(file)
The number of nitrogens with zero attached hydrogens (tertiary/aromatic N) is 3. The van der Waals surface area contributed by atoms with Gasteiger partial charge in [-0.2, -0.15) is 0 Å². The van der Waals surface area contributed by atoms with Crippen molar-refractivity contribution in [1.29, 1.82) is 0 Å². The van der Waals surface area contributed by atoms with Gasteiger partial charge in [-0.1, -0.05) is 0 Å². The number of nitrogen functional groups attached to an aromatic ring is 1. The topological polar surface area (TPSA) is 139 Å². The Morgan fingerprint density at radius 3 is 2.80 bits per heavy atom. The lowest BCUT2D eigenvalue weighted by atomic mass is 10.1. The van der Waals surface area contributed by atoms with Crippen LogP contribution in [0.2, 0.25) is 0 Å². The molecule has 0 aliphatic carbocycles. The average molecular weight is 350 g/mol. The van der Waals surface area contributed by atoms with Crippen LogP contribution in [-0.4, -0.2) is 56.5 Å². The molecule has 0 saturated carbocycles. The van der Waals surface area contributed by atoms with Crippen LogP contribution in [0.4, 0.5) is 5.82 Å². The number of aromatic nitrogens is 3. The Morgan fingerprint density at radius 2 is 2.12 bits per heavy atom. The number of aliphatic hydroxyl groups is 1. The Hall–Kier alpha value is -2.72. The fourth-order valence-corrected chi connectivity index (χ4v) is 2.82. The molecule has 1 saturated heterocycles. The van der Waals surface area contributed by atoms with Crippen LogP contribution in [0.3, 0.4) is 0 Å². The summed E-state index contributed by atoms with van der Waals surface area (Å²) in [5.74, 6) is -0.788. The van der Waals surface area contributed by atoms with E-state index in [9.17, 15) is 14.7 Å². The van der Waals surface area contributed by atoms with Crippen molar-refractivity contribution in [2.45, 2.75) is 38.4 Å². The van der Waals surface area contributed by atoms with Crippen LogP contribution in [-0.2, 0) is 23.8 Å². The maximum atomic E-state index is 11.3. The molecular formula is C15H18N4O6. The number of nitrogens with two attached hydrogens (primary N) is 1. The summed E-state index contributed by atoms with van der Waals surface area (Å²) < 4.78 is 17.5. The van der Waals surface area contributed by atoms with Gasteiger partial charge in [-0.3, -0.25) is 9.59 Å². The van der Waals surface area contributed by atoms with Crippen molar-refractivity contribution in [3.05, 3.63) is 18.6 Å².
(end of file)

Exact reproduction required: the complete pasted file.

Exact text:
The number of nitrogens with zero attached hydrogens (tertiary/aromatic N) is 3. The van der Waals surface area contributed by atoms with Gasteiger partial charge in [-0.2, -0.15) is 0 Å². The van der Waals surface area contributed by atoms with Crippen molar-refractivity contribution in [1.29, 1.82) is 0 Å². The van der Waals surface area contributed by atoms with Gasteiger partial charge in [-0.1, -0.05) is 0 Å². The number of nitrogen functional groups attached to an aromatic ring is 1. The topological polar surface area (TPSA) is 139 Å². The Morgan fingerprint density at radius 3 is 2.80 bits per heavy atom. The lowest BCUT2D eigenvalue weighted by atomic mass is 10.1. The van der Waals surface area contributed by atoms with Crippen LogP contribution in [0.2, 0.25) is 0 Å². The molecule has 0 aliphatic carbocycles. The average molecular weight is 350 g/mol. The van der Waals surface area contributed by atoms with Crippen LogP contribution in [-0.4, -0.2) is 56.5 Å². The molecule has 0 saturated carbocycles. The van der Waals surface area contributed by atoms with Crippen LogP contribution in [0.4, 0.5) is 5.82 Å². The number of aromatic nitrogens is 3. The Morgan fingerprint density at radius 2 is 2.12 bits per heavy atom. The number of aliphatic hydroxyl groups is 1. The Hall–Kier alpha value is -2.72. The fourth-order valence-corrected chi connectivity index (χ4v) is 2.82. The molecule has 1 saturated heterocycles. The van der Waals surface area contributed by atoms with Crippen LogP contribution in [0.3, 0.4) is 0 Å². The summed E-state index contributed by atoms with van der Waals surface area (Å²) in [5.74, 6) is -0.788. The van der Waals surface area contributed by atoms with E-state index in [9.17, 15) is 14.7 Å². The van der Waals surface area contributed by atoms with Crippen molar-refractivity contribution in [2.45, 2.75) is 38.4 Å². The van der Waals surface area contributed by atoms with Crippen LogP contribution in [-0.2, 0) is 23.8 Å². The maximum atomic E-state index is 11.3. The molecular formula is C15H18N4O6. The number of nitrogens with two attached hydrogens (primary N) is 1. The summed E-state index contributed by atoms with van der Waals surface area (Å²) < 4.78 is 17.5. The van der Waals surface area contributed by atoms with Gasteiger partial charge in [-0.3, -0.25) is 9.59 Å². The van der Waals surface area contributed by atoms with Crippen molar-refractivity contribution in [3.05, 3.63) is 18.6 Å².